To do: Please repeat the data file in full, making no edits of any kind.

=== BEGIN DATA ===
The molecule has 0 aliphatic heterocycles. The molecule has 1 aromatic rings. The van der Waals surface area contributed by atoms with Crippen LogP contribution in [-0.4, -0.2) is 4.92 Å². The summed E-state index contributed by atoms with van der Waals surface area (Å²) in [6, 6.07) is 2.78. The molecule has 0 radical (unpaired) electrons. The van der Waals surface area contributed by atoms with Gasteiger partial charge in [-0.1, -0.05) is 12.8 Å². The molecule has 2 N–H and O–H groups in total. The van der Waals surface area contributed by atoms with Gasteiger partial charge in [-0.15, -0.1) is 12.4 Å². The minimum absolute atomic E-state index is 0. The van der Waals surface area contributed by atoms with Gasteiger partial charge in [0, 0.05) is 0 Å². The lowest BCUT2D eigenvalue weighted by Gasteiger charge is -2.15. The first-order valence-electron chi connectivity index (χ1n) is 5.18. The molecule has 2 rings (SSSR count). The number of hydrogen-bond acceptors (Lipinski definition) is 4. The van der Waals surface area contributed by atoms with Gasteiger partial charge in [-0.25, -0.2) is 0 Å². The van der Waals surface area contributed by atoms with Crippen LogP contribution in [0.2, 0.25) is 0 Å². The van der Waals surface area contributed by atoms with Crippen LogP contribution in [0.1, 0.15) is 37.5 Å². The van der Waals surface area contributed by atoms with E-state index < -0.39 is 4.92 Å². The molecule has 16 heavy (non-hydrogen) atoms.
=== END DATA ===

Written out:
The molecule has 0 aliphatic heterocycles. The molecule has 1 aromatic rings. The van der Waals surface area contributed by atoms with Crippen LogP contribution in [-0.4, -0.2) is 4.92 Å². The summed E-state index contributed by atoms with van der Waals surface area (Å²) in [6, 6.07) is 2.78. The molecule has 0 radical (unpaired) electrons. The van der Waals surface area contributed by atoms with Gasteiger partial charge in [-0.1, -0.05) is 12.8 Å². The molecule has 2 N–H and O–H groups in total. The van der Waals surface area contributed by atoms with Gasteiger partial charge in [-0.15, -0.1) is 12.4 Å². The minimum absolute atomic E-state index is 0. The van der Waals surface area contributed by atoms with Gasteiger partial charge in [0, 0.05) is 0 Å². The lowest BCUT2D eigenvalue weighted by Gasteiger charge is -2.15. The first-order valence-electron chi connectivity index (χ1n) is 5.18. The molecule has 2 rings (SSSR count). The number of hydrogen-bond acceptors (Lipinski definition) is 4. The van der Waals surface area contributed by atoms with Gasteiger partial charge in [-0.25, -0.2) is 0 Å². The van der Waals surface area contributed by atoms with Crippen LogP contribution in [0.2, 0.25) is 0 Å². The van der Waals surface area contributed by atoms with Crippen LogP contribution in [0.1, 0.15) is 37.5 Å². The van der Waals surface area contributed by atoms with E-state index < -0.39 is 4.92 Å². The molecule has 16 heavy (non-hydrogen) atoms.